Regional economic impacts of pluriactivity in Scottish farm households

Mitchell, Morag McGregor (2002) Regional economic impacts of pluriactivity in Scottish farm households. PhD thesis, University of Glasgow.

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This study examined the regional economic impacts of pluriactivity in Scottish farm households. This has become an important issue in a climate of falling farm incomes, and increased moves towards integrated rural development policies. Methodologies included: i) developing a model, which combines and extends existing techniques, capable of estimating and spatially distributing the economic impacts of on-farm pluriactivity; ii) identifying which types of activity have the greatest benefit in terms of a) local and b) regional income generation and employment, measured by size and spatial distribution; iii) assessing the economic impact of the RDP; and iv) identifying those areas in the regions studied, which offer the greatest and least potential for pluriactivity, as a step towards policy targeting. A model was produced combining techniques from input-output analysis and a gravity model. This model can be used to predict the income and employment impacts of on-farm enterprises, and spatially distribute the results. The gravity model was extended to allow multiple payments, and could then be used to assess the economic impacts of the RDP grants in Dumfries & Galloway and Grampian. It was found that the regional economy comprises a complex set of relationships, and the outcomes were influenced by the presence, or absence, of centres of population large enough to draw economic benefits away from rural areas. Factor analysis was used to identify which geographical, physical, economic and location variables explain the success of various on-farm enterprises. This analysis was found to be particularly suited to tourism and leisure & recreation related activities, which at present account for the majority of on-farm enterprises. Some areas were found to exhibit the correct conditions for developing several different enterprises, but some of the remote areas were, unfortunately, shown to have very few diversification opportunities. The results of the study clearly provide information relevant to policy makers interested in an integrated approach to rural development.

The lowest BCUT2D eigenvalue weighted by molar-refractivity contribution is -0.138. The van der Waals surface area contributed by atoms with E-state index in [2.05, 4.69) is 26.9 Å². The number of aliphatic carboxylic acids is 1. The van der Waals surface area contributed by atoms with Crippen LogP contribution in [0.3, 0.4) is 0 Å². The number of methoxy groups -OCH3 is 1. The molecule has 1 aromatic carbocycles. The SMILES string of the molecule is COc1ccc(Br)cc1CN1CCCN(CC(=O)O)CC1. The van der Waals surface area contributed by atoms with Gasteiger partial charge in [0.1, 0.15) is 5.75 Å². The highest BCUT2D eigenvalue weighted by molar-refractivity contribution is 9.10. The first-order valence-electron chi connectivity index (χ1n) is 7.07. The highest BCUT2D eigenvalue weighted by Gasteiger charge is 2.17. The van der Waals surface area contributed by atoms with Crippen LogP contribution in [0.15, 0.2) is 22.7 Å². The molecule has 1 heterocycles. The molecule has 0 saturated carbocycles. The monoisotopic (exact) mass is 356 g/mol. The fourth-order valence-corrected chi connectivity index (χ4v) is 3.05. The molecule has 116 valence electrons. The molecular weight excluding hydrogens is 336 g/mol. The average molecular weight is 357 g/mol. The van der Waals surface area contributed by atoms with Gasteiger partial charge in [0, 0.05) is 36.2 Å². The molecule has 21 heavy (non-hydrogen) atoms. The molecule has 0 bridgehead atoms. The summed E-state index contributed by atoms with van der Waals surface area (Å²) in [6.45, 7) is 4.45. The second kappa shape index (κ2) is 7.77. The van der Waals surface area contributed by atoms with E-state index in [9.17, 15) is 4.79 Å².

Item Type: Thesis (PhD)
Qualification Level: Doctoral
Additional Information: Adviser: Chris Doyle
Keywords: Agricultural economics
Date of Award: 2002
Depositing User: Enlighten Team
Unique ID: glathesis:2002-72695
Copyright: Copyright of this thesis is held by the author.
Date Deposited: 11 Jun 2019 11:06
Last Modified: 11 Jun 2019 11:06

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